On Sundays, we honor the Father for Christ’s exploits. And gathering together in this event that we call the worship assembly, where we honor God, we feel great joy being in the company of one another. We laugh, sing, celebrate, commiserate, and we experience true fellowship.

All of this anticipates an even greater celebration of fellowship in heaven. And who knows? Perhaps, there, we will declare that these worship assemblies were the best times of our lives.

Wednesday, May 19, 2010


Watching the movie, GETTYSBURG, recently got me on a Civil War kick, particularly with regard to that great battle. I have learned much. One item is this. Perhaps, history would have been recorded differently had General Jeb Stuart fulfilled the mission given to him by Robert E. Lee.

Stuart was to serve as Lee’s eyes. His mission was to scout the enemy and provide General Lee with vital information inside the state of Pennsylvania. Unfortunately, for Lee and his army, Stuart forgot his purpose. Traveling with his Calvary throughout the state of Pennsylvania, Stuart consumed his attention destroying train depots and tracks.

Lee sat with his army ready to attack General Mead’s Northern forces near Gettysburg. In his opinion, Lee had, at his disposal, the finest collection of infantry the world had ever seen. However, his attack would be compromised and ultimately fail. Part of the reason was General Stuart, in essence, went AWOL.

When he finally arrived, as historian Gene Smith writes, “fresh from his joyride”, Lee was enraged but under control. “I have not heard a word from you for days, and you are the eyes and ears of the army!” Lee uttered to Stuart.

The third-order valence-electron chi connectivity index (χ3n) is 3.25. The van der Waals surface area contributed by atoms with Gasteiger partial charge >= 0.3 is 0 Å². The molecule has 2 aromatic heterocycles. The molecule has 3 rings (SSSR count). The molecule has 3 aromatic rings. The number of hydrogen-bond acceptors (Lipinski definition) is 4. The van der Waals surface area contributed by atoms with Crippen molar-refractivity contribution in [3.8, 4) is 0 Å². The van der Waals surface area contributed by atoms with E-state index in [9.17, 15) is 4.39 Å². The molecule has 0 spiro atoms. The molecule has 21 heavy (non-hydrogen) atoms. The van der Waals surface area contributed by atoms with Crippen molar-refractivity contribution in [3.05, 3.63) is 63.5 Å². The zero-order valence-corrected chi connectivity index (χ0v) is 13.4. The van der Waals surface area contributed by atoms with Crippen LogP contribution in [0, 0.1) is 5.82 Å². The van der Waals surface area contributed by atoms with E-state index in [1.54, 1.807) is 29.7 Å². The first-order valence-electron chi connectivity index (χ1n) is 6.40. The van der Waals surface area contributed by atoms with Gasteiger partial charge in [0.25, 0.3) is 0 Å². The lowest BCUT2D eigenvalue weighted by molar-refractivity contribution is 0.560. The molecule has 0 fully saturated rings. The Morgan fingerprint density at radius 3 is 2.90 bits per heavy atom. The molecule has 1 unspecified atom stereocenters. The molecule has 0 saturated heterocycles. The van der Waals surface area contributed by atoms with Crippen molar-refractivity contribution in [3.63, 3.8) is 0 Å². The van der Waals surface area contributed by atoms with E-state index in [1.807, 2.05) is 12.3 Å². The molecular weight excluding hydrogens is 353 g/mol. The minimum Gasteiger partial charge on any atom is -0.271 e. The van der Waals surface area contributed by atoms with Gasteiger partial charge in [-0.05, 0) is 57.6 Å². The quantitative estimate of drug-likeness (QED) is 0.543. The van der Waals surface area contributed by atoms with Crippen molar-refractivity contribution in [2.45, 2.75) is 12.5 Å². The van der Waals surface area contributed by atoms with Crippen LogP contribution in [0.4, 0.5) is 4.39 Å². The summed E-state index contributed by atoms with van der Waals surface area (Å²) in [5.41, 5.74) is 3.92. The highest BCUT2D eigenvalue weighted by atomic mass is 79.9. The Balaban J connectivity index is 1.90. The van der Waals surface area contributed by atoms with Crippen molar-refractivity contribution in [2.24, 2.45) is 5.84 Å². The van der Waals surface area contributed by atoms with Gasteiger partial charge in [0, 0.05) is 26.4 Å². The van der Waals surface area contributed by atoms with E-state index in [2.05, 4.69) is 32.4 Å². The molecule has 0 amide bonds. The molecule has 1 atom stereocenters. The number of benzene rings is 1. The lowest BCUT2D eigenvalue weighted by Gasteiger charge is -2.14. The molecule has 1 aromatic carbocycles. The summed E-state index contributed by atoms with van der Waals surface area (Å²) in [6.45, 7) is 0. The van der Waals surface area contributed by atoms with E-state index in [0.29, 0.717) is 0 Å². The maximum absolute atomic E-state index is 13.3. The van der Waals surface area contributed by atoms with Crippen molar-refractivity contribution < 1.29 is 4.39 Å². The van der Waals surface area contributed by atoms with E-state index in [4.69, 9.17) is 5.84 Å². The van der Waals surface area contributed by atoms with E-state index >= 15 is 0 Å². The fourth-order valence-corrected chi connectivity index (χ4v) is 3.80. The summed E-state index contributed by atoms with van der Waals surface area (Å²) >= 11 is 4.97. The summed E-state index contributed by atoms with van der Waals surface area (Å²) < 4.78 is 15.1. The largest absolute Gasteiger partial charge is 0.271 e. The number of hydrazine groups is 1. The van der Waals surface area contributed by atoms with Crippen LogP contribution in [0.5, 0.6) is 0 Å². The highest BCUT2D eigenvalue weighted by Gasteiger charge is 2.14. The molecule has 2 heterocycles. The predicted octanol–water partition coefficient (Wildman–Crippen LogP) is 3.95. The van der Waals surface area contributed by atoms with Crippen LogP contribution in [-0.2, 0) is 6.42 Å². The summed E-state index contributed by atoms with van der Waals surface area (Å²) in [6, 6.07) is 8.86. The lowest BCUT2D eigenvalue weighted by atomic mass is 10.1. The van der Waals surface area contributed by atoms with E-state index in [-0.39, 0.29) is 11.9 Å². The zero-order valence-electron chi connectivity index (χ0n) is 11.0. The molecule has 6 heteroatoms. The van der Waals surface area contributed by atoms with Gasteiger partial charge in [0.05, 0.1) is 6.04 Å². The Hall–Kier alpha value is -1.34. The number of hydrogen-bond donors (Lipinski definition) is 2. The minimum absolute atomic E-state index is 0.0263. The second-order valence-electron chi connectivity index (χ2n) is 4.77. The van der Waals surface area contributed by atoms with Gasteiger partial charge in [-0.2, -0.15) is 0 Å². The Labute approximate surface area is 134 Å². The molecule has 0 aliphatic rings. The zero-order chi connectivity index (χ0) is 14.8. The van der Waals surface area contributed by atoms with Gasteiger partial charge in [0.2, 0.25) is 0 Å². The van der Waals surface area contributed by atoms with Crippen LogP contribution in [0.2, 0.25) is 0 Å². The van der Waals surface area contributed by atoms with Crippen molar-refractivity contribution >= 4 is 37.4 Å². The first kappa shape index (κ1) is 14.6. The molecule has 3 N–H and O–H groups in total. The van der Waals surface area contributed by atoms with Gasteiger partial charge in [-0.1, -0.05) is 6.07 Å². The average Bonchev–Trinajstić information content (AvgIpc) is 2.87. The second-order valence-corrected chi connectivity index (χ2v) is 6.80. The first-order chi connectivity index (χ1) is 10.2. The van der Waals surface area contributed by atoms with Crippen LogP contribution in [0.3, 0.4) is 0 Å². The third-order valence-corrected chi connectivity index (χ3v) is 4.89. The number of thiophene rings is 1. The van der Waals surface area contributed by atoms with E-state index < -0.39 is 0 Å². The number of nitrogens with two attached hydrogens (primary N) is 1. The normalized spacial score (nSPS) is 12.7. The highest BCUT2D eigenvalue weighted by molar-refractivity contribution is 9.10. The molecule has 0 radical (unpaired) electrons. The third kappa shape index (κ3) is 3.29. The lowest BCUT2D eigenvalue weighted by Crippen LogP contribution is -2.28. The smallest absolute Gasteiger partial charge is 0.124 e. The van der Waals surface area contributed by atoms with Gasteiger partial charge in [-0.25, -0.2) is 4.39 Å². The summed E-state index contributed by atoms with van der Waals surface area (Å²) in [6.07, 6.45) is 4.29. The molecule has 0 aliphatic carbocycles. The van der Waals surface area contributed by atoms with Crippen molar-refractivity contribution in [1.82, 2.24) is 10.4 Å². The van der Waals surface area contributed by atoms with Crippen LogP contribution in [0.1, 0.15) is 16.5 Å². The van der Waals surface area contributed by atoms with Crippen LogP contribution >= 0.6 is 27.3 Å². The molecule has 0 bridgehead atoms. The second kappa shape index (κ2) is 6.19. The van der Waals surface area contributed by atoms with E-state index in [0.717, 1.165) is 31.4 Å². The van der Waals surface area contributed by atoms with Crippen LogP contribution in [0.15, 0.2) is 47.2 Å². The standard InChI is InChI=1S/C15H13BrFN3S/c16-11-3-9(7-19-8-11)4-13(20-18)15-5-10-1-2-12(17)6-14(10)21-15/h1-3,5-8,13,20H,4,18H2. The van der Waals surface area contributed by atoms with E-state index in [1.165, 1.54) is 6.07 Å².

Lee’s remarked devastated Stuart. Trying to recover, he said, “I have brought you one hundred twenty-five wagons and their teams, General.”

“They are an impediment to me now,” came Lee’s reply. Onlookers later recalled that watching this exchange brought them pain beyond description.

Lee’s army, of course, would suffer epic defeat in the battle of Gettysburg.

Jeb Stuart finds plenty of company in scripture. There are many men found there who exchanged short term pleasure for long term reward. Esau lost birthright to Jacob on a bowl of red bean soup. Samson surrendered his power for a frivolous relationship with Delilah. Judas sold out the Savior for thirty pieces of silver.

Not only does God expect his people to never exchange our mission objectives for short term gain, he expects us to never exchange them for the escape from long-term suffering. To suffering Christians in the Roman Empire, Jesus writes to Christians through John’s pen, I am coming soon. Hold on to what you have, so that no one will take your crown” (Rev. 3:11).

May we never release our crown. 

Tuesday, May 18, 2010

To Tell the Truth

I think General George C. Marshall was one of the greatest people of the twentieth century. Early on, he took a risk that could have eliminated his making any impact on the world.

Marshall was a young officer, drilling men in Europe shortly after the U. S. entered World War I. The men were poorly trained and ill equipped. General John J. Pershing, head of the U. S. Expeditionary Force, stopped by the camp where Marshall was located for an inspection.